Aerial Drones Keep An Eye On Kenyan Rhino Poachers

In Africa, economic hardship has driven wildlife poaching rates to an all-time high. In Kenya, where the average person earns about $1 a day, it’s not hard to see why the prospect of earning $12,000 for a single rhino horn is a temptation few can resist. Ol Pejeta Conservancy is home to four of the last seven Northern White rhino in existence, a number of other endangered species.

Poachers are decimating these protected wildlife populations, and with only 120 rangers to patrol over 90,000 of protected rangeland, it has been nearly impossible to keep up. Through a new partnership with Unmanned Innovation, Inc. and a successful crowdfunding campaign, the Conservancy will soon deploy specialized aerial drones that allow rangers to patrol miles of open land in a matter of minutes, spotting and eliminating poachers before they attack.

Ol Pejeta, endangered wildlife, poaching, drones

Image via Ol Pejeta/Indiegogo

Unmanned Innovation will provide a customized drone using their proprietary autopilot system combined with a commercially available plane developed by UASUSA for tornado research at the University of Colorado. The drones are fitted with a live streaming HD camera, which is gimbal mounted for 360o remote controlled viewing. Each drone can cover 50 miles, and fly for over one and a half hours.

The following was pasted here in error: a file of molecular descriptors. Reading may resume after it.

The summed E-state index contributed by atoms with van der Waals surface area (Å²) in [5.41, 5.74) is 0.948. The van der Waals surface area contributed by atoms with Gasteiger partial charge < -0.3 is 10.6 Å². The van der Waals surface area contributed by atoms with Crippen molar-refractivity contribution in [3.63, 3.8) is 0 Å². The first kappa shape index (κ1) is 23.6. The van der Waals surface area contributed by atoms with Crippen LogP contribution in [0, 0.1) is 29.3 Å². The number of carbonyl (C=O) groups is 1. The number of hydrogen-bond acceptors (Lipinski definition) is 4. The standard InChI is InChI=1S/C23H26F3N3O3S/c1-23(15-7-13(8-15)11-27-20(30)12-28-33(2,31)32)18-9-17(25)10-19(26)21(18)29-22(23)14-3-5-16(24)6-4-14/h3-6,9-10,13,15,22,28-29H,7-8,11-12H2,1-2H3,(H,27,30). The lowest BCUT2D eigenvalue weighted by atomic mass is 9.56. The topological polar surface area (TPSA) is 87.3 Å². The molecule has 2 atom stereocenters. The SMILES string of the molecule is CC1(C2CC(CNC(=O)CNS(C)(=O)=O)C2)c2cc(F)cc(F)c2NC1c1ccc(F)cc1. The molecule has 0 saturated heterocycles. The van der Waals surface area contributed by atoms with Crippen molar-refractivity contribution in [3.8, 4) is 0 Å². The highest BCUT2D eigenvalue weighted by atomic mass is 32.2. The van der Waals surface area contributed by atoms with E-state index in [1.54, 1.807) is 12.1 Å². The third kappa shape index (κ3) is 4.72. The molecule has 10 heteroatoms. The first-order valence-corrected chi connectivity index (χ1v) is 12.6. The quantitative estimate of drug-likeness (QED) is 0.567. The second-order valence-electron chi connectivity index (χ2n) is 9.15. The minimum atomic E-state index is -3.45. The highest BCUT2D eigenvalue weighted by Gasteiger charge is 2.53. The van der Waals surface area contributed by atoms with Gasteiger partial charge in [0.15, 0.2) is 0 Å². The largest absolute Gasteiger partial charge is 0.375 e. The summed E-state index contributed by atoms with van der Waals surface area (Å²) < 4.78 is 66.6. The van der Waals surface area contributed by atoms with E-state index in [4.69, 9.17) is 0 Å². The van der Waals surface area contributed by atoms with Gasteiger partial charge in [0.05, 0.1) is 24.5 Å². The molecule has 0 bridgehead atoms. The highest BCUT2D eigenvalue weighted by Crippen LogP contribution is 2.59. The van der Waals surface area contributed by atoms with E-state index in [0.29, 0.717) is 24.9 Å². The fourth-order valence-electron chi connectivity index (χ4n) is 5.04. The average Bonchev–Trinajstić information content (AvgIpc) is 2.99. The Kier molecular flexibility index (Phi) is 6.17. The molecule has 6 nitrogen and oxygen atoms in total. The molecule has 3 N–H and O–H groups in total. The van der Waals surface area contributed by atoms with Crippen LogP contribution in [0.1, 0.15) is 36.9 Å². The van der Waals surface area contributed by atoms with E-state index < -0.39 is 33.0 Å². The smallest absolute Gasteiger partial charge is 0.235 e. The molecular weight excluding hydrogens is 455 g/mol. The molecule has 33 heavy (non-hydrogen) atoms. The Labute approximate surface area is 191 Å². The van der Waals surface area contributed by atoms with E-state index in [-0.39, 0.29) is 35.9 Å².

Ol Pejeta, poaching, rhinos, drones

Image via Ol Pejeta/Indiegogo

The rhino and other endangered species will be chipped with radio frequency ID (RFID) tags. Each chip gives an animal a unique identification number tied to Ol Pejeta databases. Sensors on the drones can then recognize individual animals and use on-board GPS to store an image tagged with location coordinates.

In addition to thwarting the efforts of illegal poachers, the drones will also enable greater public interaction with these endangered animals, and promote conservation around the world. If the initial phase of the drone rollout is effective, Ol Pejeta told Scientific American that it might also be able to use the video feeds to help enhance tourism operations.

The project’s Indiegogo crowdfunding campaign was a success, raising almost $46,000 for the first phase of drone deployment. However, if you’d like to help, there are still several other ways to contribute linked on the project’s page.

Beth Buczynski is a freelancer writer and editor currently living in the Rocky Mountain West. Her articles appear on Care2, Ecosalon and Inhabitat, just to name a few. So far, Beth has lived in or near three major U.S. mountain ranges, and is passionate about protecting the important ecosystems they represent. Follow Beth on Twitter as @ecosphericblog